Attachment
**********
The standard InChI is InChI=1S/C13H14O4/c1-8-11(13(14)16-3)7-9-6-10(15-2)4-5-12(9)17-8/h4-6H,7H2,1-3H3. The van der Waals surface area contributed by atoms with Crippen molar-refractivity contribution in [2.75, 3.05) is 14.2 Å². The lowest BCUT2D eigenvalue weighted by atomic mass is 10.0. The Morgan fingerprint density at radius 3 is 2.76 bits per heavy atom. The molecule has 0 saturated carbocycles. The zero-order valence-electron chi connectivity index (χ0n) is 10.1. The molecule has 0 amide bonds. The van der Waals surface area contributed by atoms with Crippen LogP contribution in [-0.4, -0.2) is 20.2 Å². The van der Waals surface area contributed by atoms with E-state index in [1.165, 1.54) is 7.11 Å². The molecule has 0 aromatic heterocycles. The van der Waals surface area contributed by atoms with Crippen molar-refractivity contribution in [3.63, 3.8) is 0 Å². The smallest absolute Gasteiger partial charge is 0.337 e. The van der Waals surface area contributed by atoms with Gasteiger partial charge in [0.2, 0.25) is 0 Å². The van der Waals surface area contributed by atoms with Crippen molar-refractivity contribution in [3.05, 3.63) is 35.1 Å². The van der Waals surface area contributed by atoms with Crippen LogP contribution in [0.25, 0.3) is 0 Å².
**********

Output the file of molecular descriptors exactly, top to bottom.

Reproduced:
The standard InChI is InChI=1S/C13H14O4/c1-8-11(13(14)16-3)7-9-6-10(15-2)4-5-12(9)17-8/h4-6H,7H2,1-3H3. The van der Waals surface area contributed by atoms with Crippen molar-refractivity contribution in [2.75, 3.05) is 14.2 Å². The lowest BCUT2D eigenvalue weighted by atomic mass is 10.0. The Morgan fingerprint density at radius 3 is 2.76 bits per heavy atom. The molecule has 0 saturated carbocycles. The zero-order valence-electron chi connectivity index (χ0n) is 10.1. The molecule has 0 amide bonds. The van der Waals surface area contributed by atoms with Crippen LogP contribution in [-0.4, -0.2) is 20.2 Å². The van der Waals surface area contributed by atoms with E-state index in [1.165, 1.54) is 7.11 Å². The molecule has 0 aromatic heterocycles. The van der Waals surface area contributed by atoms with Crippen molar-refractivity contribution in [3.63, 3.8) is 0 Å². The smallest absolute Gasteiger partial charge is 0.337 e. The van der Waals surface area contributed by atoms with Gasteiger partial charge in [0.2, 0.25) is 0 Å². The van der Waals surface area contributed by atoms with Crippen molar-refractivity contribution in [3.05, 3.63) is 35.1 Å². The van der Waals surface area contributed by atoms with Crippen LogP contribution in [0.25, 0.3) is 0 Å².